The Flockstars Of Fraser Return In April...

April saw our Melaleuca blossom in and around Kingfisher Bay Resort and bought with it a change in the birdlife we spotted on Fraser.

With such a bounty of food available in and around the Wallum – an area that’s just a stone’s throw from the resort’s centre complex that is characterised by floristically-rich shrubland and heathland on deep, nutrient-poor acidic sandy soils - there was certainly no shortage of nectar feeders in our midst.

As the month progressed, flocks of Rainbow Lorikeets started arriving  from the mainland and congregating on the western side of Fraser Island.  This literal ‘tide’ of colour peppered the greenery surrounding the resort.

The more elusive upper canopy nectar feeders such as Dusky Honeyeaters and Scarlet Honeyeaters were also easily spotted feeding in the Wallum.  And in other Honeyeater news, our resident White-cheeked Honeyeaters started their second nesting cycle. With the freshly fledged ‘teenagers’ adding their boisterous behaviour to the mix, taking a wander through the Wallum has certainly been filled with excitement and colour.

A rare up close cameo of one of our Buff-banded Rails provided an early morning treat for our eagle-eyed bird watchers. Whilst sharp-eyed beach walkers have been fortunate to catch the splash of aquamarine as our resplendent Sacred Kingfishers surveyed the dunes.

Closer to home, our resident Kookaburra family (see above - pic by the very talented Lachie in the Jetty Hut) kept our guests amused down at the Sand Bar bistro and The Jetty Hut.  These cheeky, and very social, Kookaburras are best known for their unmistakable call, which sounds uncannily like loud, echoing human laughter – good-natured, but rather hysterical, cackling.  

Kookaburras are carnivorous and eat lizards, snakes, insects, mice, other small birds – they’ll also try to snatch tidbits from the plates of unwary diners – though we definitely try to discourage that.

For the fisherfolk amongst us, the past month saw an astounding start to the annual Mullet run. Locals will always know best and our resident Whistling Kites have been up early to beat the fisherman.  Closer to shore another regular, our White-faced Heron, was spotted busy patrolling the shallows; standing near motionless for extended periods before deploying a swift and effective strike.    

With the blossoming bounty expected to continue, we’re expecting plenty more avian antics to amuse over the coming weeks and into May, so stay tuned. 

Our Nectar Loving Nightlife…

Hi there welcome to our April wrap up from gorgeous Fraser Island.  With the weather cooling in the sub-tropics (but most definitely not on the same scale as our friends in the southern states), many of the Eucalyptus and Paperbark trees in and around Kingfisher Bay Resort’s grounds have started flowering.

The nectar from these flowers fills the night air with a deliciously sweet aroma - attracting an array of nocturnal feeders to a flowery feast. One such species is the Grey-headed Flying Fox, which has been known to travel up to 70 kilometres of an evening in search of food plants.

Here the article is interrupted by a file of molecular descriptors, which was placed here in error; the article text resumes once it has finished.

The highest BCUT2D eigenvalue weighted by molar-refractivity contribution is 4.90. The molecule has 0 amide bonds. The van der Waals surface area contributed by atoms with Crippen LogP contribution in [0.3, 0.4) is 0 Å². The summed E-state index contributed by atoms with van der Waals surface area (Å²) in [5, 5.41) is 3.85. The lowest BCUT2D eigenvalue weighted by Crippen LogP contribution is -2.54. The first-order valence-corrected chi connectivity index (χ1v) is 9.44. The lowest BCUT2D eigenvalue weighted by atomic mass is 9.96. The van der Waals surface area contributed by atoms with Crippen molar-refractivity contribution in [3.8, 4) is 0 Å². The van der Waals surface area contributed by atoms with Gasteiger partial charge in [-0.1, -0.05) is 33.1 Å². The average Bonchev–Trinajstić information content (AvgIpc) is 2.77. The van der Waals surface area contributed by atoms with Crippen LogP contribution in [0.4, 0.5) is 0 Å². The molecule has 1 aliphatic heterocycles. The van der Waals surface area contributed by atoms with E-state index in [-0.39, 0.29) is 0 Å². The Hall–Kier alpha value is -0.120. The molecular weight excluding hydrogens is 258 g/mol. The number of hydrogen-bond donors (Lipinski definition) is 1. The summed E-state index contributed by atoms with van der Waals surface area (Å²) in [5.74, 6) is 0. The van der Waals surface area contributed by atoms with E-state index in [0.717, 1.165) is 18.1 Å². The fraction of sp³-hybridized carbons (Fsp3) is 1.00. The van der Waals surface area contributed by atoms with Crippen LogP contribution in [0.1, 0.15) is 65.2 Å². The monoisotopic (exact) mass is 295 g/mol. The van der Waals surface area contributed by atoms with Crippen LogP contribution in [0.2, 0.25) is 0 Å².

As well as feeding on nectar, this species also eats fruit and pollen - making them an important means of seed dispersal and pollination for many indigenous tree species.  It's fair to say that guests on our night walks have been enthralled by their antics.

Another nectar loving nocturnal is the Sugar Glider. These cute and furry marsupials are particularly active during the autumn months, again due to the abundance of flowers on which they feed. They are also actively seeking out as much food as possible as they need to increase their body mass before winter. Due to their dainty size it can be quite difficult keeping warm in cooler weather but gliders combat this by living in colonies with up to 15 individuals living together in one tree hollow!

Recently, the Ranger team at Kingfisher Bay came across a baby Sugar Glider, which was found lying under a tree on Fraser after a stormy night (see above pic of Ranger Kelly and our little mate taken by our very own canoe-guide guru, Lachie from the Jetty Hut).  Ranger Kat, and her partner Nikko, nursed it for a day and then handed it over to some carers to supervise its re-release.  Because gliders are colony nesters, they must be released in groups with other gliders, otherwise they won’t survive.  The hard-working and dedicated team of wildlife carers, that the resort collaborates with, hold on to Sugar Gliders until they have at least six to release together – so we’re confident our furry friend is happy and healthy with his new family.

The Eucalypt woodland that fringes the resort is also home to many small nocturnal animals – and we often spot them on our guided night walks. Grassland Melomys and Bandicoots, both sighted on numerous occasions during our night walks, make their homes amongst the understorey vegetation including one of the island’s most ‘eye catching’ plants - the Fox Tail Sedge – so named because its bushy foliage that looks like a fox’s tail – albeit a green on. These vibrant green plants and their fluffy ‘tail-like’ foliage provide our furry friends with cover and protection from their predators during the day.

If you’re headed our way, we’d love to see you on one of our fantastic guided walks – they’re all jam packed with information on Fraser Island’s fabulous flora and the animals that rely on them.

Until next time, hooroo tree huggers!